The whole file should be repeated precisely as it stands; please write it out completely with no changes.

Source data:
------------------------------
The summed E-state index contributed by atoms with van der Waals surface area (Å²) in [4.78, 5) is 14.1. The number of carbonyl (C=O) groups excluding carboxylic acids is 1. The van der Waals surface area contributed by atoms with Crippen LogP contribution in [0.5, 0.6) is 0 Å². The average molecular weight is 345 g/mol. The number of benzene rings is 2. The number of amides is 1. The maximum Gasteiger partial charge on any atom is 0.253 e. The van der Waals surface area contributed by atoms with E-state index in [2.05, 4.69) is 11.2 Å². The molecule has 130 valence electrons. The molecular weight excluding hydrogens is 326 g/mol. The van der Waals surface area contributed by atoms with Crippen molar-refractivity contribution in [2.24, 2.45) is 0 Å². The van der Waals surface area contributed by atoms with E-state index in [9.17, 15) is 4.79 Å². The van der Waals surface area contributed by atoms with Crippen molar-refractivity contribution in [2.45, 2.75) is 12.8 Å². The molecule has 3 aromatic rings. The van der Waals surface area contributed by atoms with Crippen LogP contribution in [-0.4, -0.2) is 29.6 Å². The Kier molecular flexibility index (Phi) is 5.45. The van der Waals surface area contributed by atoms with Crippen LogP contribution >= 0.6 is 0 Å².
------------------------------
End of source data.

The summed E-state index contributed by atoms with van der Waals surface area (Å²) in [4.78, 5) is 14.1. The number of carbonyl (C=O) groups excluding carboxylic acids is 1. The van der Waals surface area contributed by atoms with Crippen LogP contribution in [0.5, 0.6) is 0 Å². The average molecular weight is 345 g/mol. The number of benzene rings is 2. The number of amides is 1. The maximum Gasteiger partial charge on any atom is 0.253 e. The van der Waals surface area contributed by atoms with E-state index in [2.05, 4.69) is 11.2 Å². The molecule has 130 valence electrons. The molecular weight excluding hydrogens is 326 g/mol. The van der Waals surface area contributed by atoms with Crippen molar-refractivity contribution in [2.24, 2.45) is 0 Å². The van der Waals surface area contributed by atoms with E-state index in [9.17, 15) is 4.79 Å². The van der Waals surface area contributed by atoms with Crippen molar-refractivity contribution in [2.45, 2.75) is 12.8 Å². The molecule has 3 aromatic rings. The van der Waals surface area contributed by atoms with Crippen LogP contribution in [-0.4, -0.2) is 29.6 Å². The Kier molecular flexibility index (Phi) is 5.45. The van der Waals surface area contributed by atoms with Crippen LogP contribution >= 0.6 is 0 Å².